Well, that’s it! I’ve got chronic earworm for the foreseeable. What about you, Dad?
The music of Frankie Valli and/or The Four Seasons is something that, to a 50 year old, has been around forever. It’s music our parents played, those catchy pop tunes with simple, if sometimes odd, lyrics, Frankie’s voice driving one naturally to attempt to imitate him when singing along to ‘Let’s Hang On’, say, or ‘Oh What a Night’. Until last night at the Hippodrome, I hadn’t given the other three members of the band much thought and it never twigged that the group that was prefixed with Frankie Valli, was completely different to the one that wasn’t. It’s on The Four Seasons that this musical show centres. The story of four men and their rise to superstardom.
Frankie Valli, Tommy Devito and Nick Massi are ordinary Italian-American Jersey lads, brought up and embroiled in the realties of ‘The Mob’. Struggling musicians with excellent voices (Massi’s depth is a fabulous contrast to Valli’s ability to reach almost impossibly high notes) and effortless harmonies. Due to imprisonment, mostly, the line-up and the name of the young band is fluid but, once they’ve met writer and performer Bob Gaudio, the quartet solidifies, the name is changed one final time and Gaudio’s knack with songwriting brings the hits rolling in – their first three releases penned by him went to the top of the Billboard Chart.
This is a plain speaking musical. The band tells the story of The Four Seasons from their own points of view, each sharing personal histories as they see it, so that we get to understand a spectrum of views about life as a member of this particular foursome and how that impacts on everything else, particularly on family life.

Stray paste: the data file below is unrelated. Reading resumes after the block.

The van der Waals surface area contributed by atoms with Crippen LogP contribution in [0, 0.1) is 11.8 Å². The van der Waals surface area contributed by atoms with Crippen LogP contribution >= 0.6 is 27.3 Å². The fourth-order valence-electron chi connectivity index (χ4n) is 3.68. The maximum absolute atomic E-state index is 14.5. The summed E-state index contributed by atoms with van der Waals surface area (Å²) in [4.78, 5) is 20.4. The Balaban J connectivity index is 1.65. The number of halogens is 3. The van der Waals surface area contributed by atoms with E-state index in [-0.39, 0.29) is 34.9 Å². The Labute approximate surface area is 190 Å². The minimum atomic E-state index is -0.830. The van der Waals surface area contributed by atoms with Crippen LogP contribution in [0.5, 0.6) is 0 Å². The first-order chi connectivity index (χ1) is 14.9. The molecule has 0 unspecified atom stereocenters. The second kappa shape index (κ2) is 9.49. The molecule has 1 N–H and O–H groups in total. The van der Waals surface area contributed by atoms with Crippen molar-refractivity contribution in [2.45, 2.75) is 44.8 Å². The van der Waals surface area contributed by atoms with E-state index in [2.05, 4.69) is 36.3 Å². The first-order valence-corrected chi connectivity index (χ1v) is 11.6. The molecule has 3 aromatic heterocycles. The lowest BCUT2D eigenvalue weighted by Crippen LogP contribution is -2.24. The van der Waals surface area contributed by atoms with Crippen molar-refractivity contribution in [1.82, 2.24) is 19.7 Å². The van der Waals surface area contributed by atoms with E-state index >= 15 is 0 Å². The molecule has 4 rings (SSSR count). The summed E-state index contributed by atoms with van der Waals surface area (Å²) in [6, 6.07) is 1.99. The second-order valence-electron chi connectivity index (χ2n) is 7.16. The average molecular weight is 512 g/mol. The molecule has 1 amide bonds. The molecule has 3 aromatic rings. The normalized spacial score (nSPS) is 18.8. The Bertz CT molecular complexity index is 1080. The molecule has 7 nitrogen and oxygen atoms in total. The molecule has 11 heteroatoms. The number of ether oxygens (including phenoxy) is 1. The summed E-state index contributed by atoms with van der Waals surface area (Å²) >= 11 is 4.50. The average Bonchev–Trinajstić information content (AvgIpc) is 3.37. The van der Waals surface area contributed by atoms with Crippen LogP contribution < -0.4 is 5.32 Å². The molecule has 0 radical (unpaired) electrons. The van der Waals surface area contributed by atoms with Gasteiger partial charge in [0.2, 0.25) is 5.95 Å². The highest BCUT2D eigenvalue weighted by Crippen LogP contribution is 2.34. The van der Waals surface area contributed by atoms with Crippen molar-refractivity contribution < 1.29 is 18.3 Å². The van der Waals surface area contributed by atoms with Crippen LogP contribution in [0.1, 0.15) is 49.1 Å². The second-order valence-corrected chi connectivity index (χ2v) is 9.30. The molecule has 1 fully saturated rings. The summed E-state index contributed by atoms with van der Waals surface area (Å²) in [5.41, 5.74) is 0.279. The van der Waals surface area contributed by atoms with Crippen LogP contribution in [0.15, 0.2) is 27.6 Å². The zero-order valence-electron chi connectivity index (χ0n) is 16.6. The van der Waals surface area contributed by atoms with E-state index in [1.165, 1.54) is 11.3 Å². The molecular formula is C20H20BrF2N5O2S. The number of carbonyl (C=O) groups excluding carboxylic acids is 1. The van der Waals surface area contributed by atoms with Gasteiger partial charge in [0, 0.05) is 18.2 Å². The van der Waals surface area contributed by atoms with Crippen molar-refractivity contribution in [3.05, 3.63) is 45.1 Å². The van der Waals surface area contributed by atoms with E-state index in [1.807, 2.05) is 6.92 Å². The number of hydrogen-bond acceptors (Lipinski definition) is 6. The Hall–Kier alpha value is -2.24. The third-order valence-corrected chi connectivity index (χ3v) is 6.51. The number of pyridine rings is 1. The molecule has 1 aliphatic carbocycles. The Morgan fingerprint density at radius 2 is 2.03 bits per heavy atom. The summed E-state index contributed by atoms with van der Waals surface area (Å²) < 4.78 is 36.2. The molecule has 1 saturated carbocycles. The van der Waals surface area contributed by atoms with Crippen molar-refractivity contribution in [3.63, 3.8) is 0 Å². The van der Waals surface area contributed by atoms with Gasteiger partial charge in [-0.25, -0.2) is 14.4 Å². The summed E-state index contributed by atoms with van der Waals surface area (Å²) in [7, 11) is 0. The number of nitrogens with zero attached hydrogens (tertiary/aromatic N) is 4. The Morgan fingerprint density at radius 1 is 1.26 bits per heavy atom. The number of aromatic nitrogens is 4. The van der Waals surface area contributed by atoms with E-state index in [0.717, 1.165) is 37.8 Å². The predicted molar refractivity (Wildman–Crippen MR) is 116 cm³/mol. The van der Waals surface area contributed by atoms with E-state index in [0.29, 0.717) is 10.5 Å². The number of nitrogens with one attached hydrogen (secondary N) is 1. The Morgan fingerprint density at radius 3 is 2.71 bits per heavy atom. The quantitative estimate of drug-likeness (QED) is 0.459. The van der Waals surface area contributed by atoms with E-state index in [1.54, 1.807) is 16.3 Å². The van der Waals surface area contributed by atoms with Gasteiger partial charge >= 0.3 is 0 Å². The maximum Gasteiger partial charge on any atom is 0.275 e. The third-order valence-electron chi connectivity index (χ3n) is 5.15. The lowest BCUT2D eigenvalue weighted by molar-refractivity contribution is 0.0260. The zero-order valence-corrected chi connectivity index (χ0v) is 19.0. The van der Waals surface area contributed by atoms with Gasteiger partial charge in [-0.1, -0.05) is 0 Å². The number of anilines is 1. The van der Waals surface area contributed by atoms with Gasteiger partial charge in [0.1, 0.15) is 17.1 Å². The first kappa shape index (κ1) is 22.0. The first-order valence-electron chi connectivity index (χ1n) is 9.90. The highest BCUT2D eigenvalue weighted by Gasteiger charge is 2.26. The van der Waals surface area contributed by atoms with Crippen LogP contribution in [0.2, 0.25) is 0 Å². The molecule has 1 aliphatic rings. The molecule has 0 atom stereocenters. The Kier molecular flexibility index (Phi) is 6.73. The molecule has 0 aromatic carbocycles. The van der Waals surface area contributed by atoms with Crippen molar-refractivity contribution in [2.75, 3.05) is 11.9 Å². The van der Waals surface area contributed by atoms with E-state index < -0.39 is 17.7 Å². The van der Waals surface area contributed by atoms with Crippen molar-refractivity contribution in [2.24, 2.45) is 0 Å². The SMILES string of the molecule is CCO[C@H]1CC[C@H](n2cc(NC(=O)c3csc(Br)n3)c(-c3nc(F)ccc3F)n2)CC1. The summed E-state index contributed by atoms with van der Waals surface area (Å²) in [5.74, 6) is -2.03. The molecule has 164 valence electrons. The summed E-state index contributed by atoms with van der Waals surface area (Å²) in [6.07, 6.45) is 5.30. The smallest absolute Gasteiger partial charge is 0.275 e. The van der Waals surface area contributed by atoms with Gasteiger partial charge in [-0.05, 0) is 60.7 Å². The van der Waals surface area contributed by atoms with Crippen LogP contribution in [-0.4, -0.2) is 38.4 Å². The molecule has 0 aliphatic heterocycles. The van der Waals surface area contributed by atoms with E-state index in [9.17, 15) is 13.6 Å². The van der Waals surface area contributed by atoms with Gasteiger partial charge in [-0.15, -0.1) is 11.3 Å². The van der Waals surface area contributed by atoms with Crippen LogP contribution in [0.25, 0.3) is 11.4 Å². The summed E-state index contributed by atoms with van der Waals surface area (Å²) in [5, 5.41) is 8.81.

Peter Nash does a sterling job of standing in as petulant Tommy Devito, the man who has control issues, probably because he, in turn, is restricted by the Mob. Declan Egan is a sexy mix of brawn and brain and he looks so USA! I fell in love with Nick Massi’s deep, rich voice and would have liked to hear more from him earlier in the show, although focussing on him later on does make sense; being ‘the Ringo of the group’ means he is unjustifiably overlooked. Michael Watson is Frankie Valli and I was left surprised by how such a unique voice as Valli’s could be so well emulated. Together they are the Four Seasons and as sure as summer follows spring, these guys belong together.
When all are on stage performing, electricity flows and fingers click. I need to watch the original four because they really did have their own style – what is it with all that walking on the spot, spring in the step type dancing? The Four Seasons are joined by a solid supporting cast who take on a few roles each and a swing ensemble that completes the excitement up there on stage. It’s a shame that there wasn’t more from female band The Angels or the like because ‘My Boyfriend’s Back’ was quite a treat.
Marshall Brickman and Rick Ellice’s writing keeps the plot moving at a decent pace and because the duo actually interviewed three of The Seasons, you really do get a sense that this is a clear representation of the group. The Four Seasons may have been passed over by writers until Jersey Boys came along but Brickman and Ellice have rectified that. With that quality of music, it could be argued, the lives of the people themselves isn’t so important. But I’m glad I know some of the history as I see them in a new light. Coupled with having watched Bohemian Rhapsody at the cinema this week, I aim to pay more attention to the backbone of musical groups and see each individual, instead of focussing all attention on the one with the extraordinary talent (your Valli or Mercury).
A fun evening with songs that will stick in my head for a long time, Jersey Boys is one I’d happily sit through again.
Jersey Boys plays at The Bristol Hippodrome until 17th November